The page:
Inclusion: What is Best For Students With Disabilities Essay examples

Inclusion: What is Best For Students With Disabilities Essay examples

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Are all children created equal? Are they all the same? Do they all need the same things? Can they all excel at the same pace? These and many more questions come up when we discuss the topic of inclusion. Inclusion is the term many educational professionals use to explain the integration of students with special needs into regular education classes. The terms mainstreaming, deinstitutionized, normalization, as well as the least restrictive environment all have been used to in the past to refer to inclusion. Is inclusion what is best for all students with disabilities? What steps need to be taken in order to achieve this goal?
If we look back into history of education we can see how far inclusion has come. Before 1965 if a child had a disability, there were few options for the parents in terms of education. They could choose to either keep the child at home to teach what they could, the child could attend public school classes that were above their level, or they could place their child in an institution. As a parent and an educator this is appalling to me. To think if a child had even a mild retardation that they could be shut up in an institution–locked in a ward, or room drab without color and light. Told they were worthless and treated like unwanted vermin. Life in an institution was worse than life in prison. At least if you were in prison you could cognitively understand why you were where you were. The Education Act of 1965 was the first sign of change, and that is when the first debates about inclusion began. Fortunately special education has changed, and we as a society no longer hold the same thought towards people with disabilities–They have become a part of society, not to be hidden away and ashamed of as they once w...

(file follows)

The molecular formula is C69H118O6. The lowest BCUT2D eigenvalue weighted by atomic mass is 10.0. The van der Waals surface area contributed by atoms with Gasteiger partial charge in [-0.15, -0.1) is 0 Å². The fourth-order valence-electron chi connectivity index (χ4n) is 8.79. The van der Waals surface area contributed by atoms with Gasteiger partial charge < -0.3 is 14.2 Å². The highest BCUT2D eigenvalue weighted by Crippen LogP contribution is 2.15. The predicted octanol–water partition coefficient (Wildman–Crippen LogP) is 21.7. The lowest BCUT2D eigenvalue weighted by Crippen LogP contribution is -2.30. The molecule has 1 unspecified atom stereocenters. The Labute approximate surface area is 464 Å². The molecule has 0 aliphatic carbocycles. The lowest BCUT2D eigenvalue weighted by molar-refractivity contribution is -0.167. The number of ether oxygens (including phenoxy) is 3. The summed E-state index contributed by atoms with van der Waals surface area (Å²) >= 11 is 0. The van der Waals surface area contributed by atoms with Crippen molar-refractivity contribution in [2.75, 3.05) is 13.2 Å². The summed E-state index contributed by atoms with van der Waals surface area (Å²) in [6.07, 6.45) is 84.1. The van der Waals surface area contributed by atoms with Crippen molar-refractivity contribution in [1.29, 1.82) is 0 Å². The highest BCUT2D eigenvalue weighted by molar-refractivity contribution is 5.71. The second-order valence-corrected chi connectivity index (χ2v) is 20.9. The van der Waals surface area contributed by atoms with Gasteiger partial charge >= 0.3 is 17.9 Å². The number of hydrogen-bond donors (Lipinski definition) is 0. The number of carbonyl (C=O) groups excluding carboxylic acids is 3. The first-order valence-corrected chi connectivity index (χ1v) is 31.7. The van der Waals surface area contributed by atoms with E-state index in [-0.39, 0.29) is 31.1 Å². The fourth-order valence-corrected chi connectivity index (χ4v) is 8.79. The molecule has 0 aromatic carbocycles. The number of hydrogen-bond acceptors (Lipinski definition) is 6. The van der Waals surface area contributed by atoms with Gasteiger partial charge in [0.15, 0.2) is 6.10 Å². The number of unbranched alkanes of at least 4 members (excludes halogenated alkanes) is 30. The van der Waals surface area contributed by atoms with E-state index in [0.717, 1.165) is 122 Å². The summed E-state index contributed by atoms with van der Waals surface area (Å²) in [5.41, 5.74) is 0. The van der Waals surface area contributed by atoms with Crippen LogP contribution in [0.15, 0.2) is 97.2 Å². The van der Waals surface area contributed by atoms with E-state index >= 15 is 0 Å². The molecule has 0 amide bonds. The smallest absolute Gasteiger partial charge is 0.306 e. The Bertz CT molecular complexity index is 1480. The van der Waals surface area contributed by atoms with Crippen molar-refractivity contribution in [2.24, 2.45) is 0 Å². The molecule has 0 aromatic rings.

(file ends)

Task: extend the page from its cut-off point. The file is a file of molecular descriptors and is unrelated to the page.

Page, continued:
... middle of paper ... teachers and the public, not all are positive. I still believe that it is the best solution for our children. No child should be left out in the dark because of something they cannot help or control. It is our job as educators and members of society to insure that all children are treated equally and fairly. Yes all children are equal. Although they may not be the same and they learn and grow in variety of ways, they are all equal. Every child is indeed unique and blanketing education does not fit every child, especially a child with special needs. Children do not develop and learn at the same pace, but what needs to be remembered is– they do undeniably grow. Some progress in leaps and bounds, others small tiny steps; each child should be recognized and celebrated for their success. For all children have the right to learn and achieve.

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